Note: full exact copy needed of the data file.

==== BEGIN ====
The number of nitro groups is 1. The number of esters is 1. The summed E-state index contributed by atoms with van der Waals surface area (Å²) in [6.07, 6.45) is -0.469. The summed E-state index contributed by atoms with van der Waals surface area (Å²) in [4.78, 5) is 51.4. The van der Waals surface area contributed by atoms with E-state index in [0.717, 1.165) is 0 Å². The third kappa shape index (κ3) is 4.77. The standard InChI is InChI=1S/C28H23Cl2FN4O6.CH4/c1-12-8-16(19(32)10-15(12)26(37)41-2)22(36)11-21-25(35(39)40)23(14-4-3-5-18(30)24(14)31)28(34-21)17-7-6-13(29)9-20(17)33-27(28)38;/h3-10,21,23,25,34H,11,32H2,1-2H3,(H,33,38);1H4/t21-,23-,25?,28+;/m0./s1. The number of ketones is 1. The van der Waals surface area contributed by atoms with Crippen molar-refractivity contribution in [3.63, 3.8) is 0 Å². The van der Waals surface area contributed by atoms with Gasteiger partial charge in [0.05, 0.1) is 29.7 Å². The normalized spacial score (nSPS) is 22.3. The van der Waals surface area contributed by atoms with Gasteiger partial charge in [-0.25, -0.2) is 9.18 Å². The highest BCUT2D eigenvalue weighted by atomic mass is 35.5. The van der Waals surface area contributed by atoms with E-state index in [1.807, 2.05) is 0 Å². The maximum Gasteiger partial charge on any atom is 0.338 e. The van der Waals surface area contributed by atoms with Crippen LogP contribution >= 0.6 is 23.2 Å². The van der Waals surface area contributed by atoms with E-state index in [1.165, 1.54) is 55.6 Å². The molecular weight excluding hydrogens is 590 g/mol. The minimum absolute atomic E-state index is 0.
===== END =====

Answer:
The number of nitro groups is 1. The number of esters is 1. The summed E-state index contributed by atoms with van der Waals surface area (Å²) in [6.07, 6.45) is -0.469. The summed E-state index contributed by atoms with van der Waals surface area (Å²) in [4.78, 5) is 51.4. The van der Waals surface area contributed by atoms with E-state index in [0.717, 1.165) is 0 Å². The third kappa shape index (κ3) is 4.77. The standard InChI is InChI=1S/C28H23Cl2FN4O6.CH4/c1-12-8-16(19(32)10-15(12)26(37)41-2)22(36)11-21-25(35(39)40)23(14-4-3-5-18(30)24(14)31)28(34-21)17-7-6-13(29)9-20(17)33-27(28)38;/h3-10,21,23,25,34H,11,32H2,1-2H3,(H,33,38);1H4/t21-,23-,25?,28+;/m0./s1. The number of ketones is 1. The van der Waals surface area contributed by atoms with Crippen molar-refractivity contribution in [3.63, 3.8) is 0 Å². The van der Waals surface area contributed by atoms with Gasteiger partial charge in [0.05, 0.1) is 29.7 Å². The normalized spacial score (nSPS) is 22.3. The van der Waals surface area contributed by atoms with Gasteiger partial charge in [-0.25, -0.2) is 9.18 Å². The highest BCUT2D eigenvalue weighted by atomic mass is 35.5. The van der Waals surface area contributed by atoms with E-state index in [1.807, 2.05) is 0 Å². The maximum Gasteiger partial charge on any atom is 0.338 e. The van der Waals surface area contributed by atoms with Crippen LogP contribution >= 0.6 is 23.2 Å². The van der Waals surface area contributed by atoms with E-state index in [1.165, 1.54) is 55.6 Å². The molecular weight excluding hydrogens is 590 g/mol. The minimum absolute atomic E-state index is 0.